Renault Clio R.S 200 TURBO EDC (2013 - 2018) used car review

Brilliant breakdown + serious savings

Brilliant breakdown + serious savings

Breakdown cover from just £7.95 a month*. Plus up to £150 of driving savings!

Brilliant breakdown + serious savings

By Jonathan Crouch


Back in 2013, the Renaultsport take on this Gallic brand's fourth generation Clio was a very different hot hatch to anything we'd seen from them before. A smaller but very powerful turbocharged engine. Twin clutch automatic transmission. Launch control. Rally-styling damping. Race-style telemetry. Nothing was held back. For its era, it all makes this a thoroughly modern shopping rocket. But one you'd want to own? That's what we're here to find out.


5-door hatchback 1.6 [petrol]


Renault and motorsport have long been inseparable. A look back through history reveals how names like Alpine and Gordini have transformed the French brand's family models into track stars and rally replicas. Cars like the Renault 5 Gordini of 1976, the market's very first hot hatch and originator of a GTi market segment that in 2013 brought us a car as frantically fast and clever as this one, the Clio Renaultsport 200 Turbo.

That last word is important. By 2013, it had been a long time since Renault had turned to turbocharging in its sportiest cars. Some hot hatch enthusiasts' earliest driving - and perhaps racing - memories may centre around the French brand's iconic 5 GT Turbo, a car which revitalised the small shopping rocket sector from its launch back in 1985 and continued to do so until the company switched to normally aspirated multivalve power in a succession of fast Clio models dating from the early Nineties. Following the turn of the century, these were all famously fettled by Renaultsport, a Dieppe division of this Gallic brand whose very name quickly became a byword for excellence in the hot hatch segment.

This car though, was its biggest challenge yet. By 2013, hot hatch fans were expecting their cars to be leaner, more efficient and cleverer. The PlayStation generation simply didn't understand why the turbocharged engines and paddleshift transmissions they saw commonly used in every form of motorsport weren't routinely fitted to the affordable performance cars they wanted to drive. Properly satisfying this new class of customer meant ditching manual transmission, adding electronic driving aids and pensioning off the thirsty old 2.0-litre normally aspirated powerplant that'd thrilled Clio Renaultsport buyers since the turn of the century.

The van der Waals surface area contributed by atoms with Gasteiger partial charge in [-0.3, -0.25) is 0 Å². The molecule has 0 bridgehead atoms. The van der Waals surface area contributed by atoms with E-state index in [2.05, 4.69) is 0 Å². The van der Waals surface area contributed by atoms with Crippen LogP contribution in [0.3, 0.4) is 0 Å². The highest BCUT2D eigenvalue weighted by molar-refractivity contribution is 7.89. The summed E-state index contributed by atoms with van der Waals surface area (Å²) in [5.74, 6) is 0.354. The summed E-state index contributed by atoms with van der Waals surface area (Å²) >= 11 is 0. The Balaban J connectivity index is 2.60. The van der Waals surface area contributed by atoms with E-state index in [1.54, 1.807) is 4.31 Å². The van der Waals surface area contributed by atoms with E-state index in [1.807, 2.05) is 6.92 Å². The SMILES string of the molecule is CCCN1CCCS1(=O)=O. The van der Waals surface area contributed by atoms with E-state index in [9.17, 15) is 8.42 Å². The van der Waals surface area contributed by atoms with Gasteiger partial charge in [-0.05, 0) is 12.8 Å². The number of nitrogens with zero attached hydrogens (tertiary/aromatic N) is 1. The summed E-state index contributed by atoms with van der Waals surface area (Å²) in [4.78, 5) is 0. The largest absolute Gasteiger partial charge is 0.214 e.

In making all these changes, Renault risked alienating previous faithful Renaultsport Clio folk - and in many cases did. The expected pay-off though (which never really materialised) seemed potentially to lie in pleasing many more with the completely fresh approach taken by this car. For the 2013 model year, the hottest Clio you could buy was no longer state of the ark but state of the art with its 6-speed twin clutch automatic gearbox and smaller but equally powerful 1.6-litre turbo engine. In short, it had become a properly modern hot hatch. Plusher 'Lux Nav' trim arrived in 2015. And a rare track-focused Renaultsport 'Trophy' version of this car arrived in 2016, selling to the end of the production in 2018, which Renault finished off with a more road-orientated 'Special Edition' version of the standard Renaultsport Clio 200 EDC model. This RS Clio disappeared from the price lists in late-2018.

What You Get

A Renaultsport Clio must look the part: this one does, all dramatic curves and muscular pumped-up wheel arches, creating a nicely hunkered down look that builds on the visual eye candy of stylist Laurens van den Acker's fourth generation Clio body shape. True, buyers are limited to the practicality of five doors, but that has less aesthetic impact here thanks to a coupe profile that conceals the rear door handles in the C-pillars.

The front end design adds Renaultsport badging beneath the prominent diamond emblem, while LED daytime running lamps set into the lower part of the bumper offer up an individual lighting signature. Performance hallmarks include a deeper front bumper with Renaultsport's familiar F1-style blade. At the back, form and function blend seamlessly, the diffuser with its rectangular exhausts and the prominent rear lip spoiler for example, designed to work together just as they would in a single-seater race car to ensure the best possible aerodynamic performance.

Inside, the driving position's high and purposeful. Not high and purposeful enough, it must be said, to offer decent over-the-shoulder vision through the restricted rear window (hence the desirability of the rear parking camera option) but front three quarter vision is fine and you're nicely positioned in front of a smartly designed dashboard that neatly combines both digital and analogue dials. You view it through a chunky three-spoke leather-trimmed wheel with its red-stitched straight-ahead top marker - a real driver's touch. Behind the wheel rim you'll find mounted the same anthracite gearshift paddles you'll find in a Nissan GT-R. Select the GT-R engine sound track from the R-Link multimedia system 'R-SOUND EFFECT' app and you could almost believe you were in Japan's premier supercar. Almost.